In another early example, a black piece of jasper shows an aspirational image of a man bending over to harvest wheat. The gem features the inscription “for the hips.”47 In Late Antiquity and the Byzantine era, mirror plaques became popular. These tablets of painted clay or stone with one or more tiny inset mirrors were hung on walls in the shapes of fish, birds, Temples, menorahs, and circles, used to reflect the evil eye back at the looker.48
The engraver of these amulets was usually not the person who wrote the text; many engravers worked from memory or did not even understand what they were engraving, leading to a lot of errors.49 Often the owner themselves would not be able to recognise the mistakes, especially as amulets were often covered, permanently or temporarily, so the wearer could go to dirty places and do dirty work without profaning them.50
In one case, a misspelling must have occurred due to oral transmission, as the correct and incorrect phrases are phonetically identical in Sephardi pronunciation.51 In another typographical error, Zamarchad—an angel—is recorded as Zamargad—the Kingdom of Lilith.52 I wonder how the owner fared in the end.
A true family story
There is a necklace with a ח on it that was given to my grandmother when she was born, passed down to my mum and then to me.
Both my mum and I like that the Jewishness of the necklace takes an unusual format. Most non-Jews will not recognize the symbol, or assume it to be Greek. Even for Jews, a necklace with a ח not followed by a י is something somewhat remarkable.53 Together with י, the letter ח spells the Hebrew word for life, but by itself it is still the most powerful letter in the Hebrew alphabet, with the numerical value of 18—the number of life.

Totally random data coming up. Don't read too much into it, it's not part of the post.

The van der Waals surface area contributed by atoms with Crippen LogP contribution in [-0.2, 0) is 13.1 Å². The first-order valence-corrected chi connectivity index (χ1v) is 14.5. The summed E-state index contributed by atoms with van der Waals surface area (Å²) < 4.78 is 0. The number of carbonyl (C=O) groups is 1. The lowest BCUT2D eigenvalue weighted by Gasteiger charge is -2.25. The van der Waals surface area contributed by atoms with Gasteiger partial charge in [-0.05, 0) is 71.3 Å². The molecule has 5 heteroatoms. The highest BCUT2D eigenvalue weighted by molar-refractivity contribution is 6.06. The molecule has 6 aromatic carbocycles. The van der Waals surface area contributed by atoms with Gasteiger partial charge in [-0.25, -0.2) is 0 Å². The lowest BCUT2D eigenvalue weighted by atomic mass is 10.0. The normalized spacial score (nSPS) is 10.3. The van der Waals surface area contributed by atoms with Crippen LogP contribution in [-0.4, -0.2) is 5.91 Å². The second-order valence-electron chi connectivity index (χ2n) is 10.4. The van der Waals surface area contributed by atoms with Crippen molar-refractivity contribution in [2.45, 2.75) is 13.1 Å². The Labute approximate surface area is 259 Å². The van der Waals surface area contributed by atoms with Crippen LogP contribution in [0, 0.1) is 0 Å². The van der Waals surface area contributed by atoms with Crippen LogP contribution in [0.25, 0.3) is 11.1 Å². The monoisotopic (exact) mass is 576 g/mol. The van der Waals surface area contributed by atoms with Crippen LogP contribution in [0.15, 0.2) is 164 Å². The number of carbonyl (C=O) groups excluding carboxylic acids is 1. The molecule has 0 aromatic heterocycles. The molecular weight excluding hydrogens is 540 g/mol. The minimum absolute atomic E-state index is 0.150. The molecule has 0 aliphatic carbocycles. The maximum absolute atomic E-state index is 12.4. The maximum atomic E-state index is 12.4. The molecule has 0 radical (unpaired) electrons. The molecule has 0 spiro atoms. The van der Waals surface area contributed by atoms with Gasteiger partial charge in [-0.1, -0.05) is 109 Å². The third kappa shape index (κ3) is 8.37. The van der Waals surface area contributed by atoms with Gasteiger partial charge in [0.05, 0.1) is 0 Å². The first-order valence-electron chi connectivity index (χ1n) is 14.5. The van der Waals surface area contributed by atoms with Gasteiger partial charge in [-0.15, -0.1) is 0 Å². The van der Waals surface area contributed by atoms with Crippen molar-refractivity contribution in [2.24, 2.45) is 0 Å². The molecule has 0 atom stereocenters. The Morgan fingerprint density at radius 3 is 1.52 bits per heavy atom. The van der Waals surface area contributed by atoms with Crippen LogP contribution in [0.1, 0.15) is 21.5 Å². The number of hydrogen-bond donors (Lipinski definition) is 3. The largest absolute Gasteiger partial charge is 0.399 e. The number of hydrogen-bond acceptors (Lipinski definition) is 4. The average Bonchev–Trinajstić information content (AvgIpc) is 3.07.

ח is also the first letter of the name of God that literally means “the name.” This is my favorite name of God, as the one that speaks most directly to the power of words, and to God as the sacredness of storytelling.
When she had it, my mum would wear it 24/7, not taking it off for anything. I do the same. As a consequence, there have been some close calls over the decades—weakened clasps, loops ground down to thin wire from years of sliding against chains. It has fallen off both our necks numerous times. My mum once dropped it in a parking lot after a Jewish wedding, miles from home, only to realize and come back for it hours later. Once I thought I had lost it for more than a year, until I found it in the hidden inner pocket of a disused bag.
Somehow, each time, it comes back to us. A friend once said to me that I do not have the same need for it as my ancestors. In many ways, she’s right, but I also sincerely believe that if it decided not to return to me one day, and shortly thereafter I died, its loss could be noted as my cause of death.
Telling you this reminds me of a story once told to me of a tzaddik who was well-versed in both prescriptions and amulets. One day, one of the tzaddik’s most devoted followers, who had been suffering from persistent migraines for quite some time, came to him asking for a cure. The tzaddik handed the man a piece of paper on which he had written a prescription in Polish for some medicine.
The man, unable to read Polish, understood the paper to be an amulet, which he wore under his hat every day thereafter.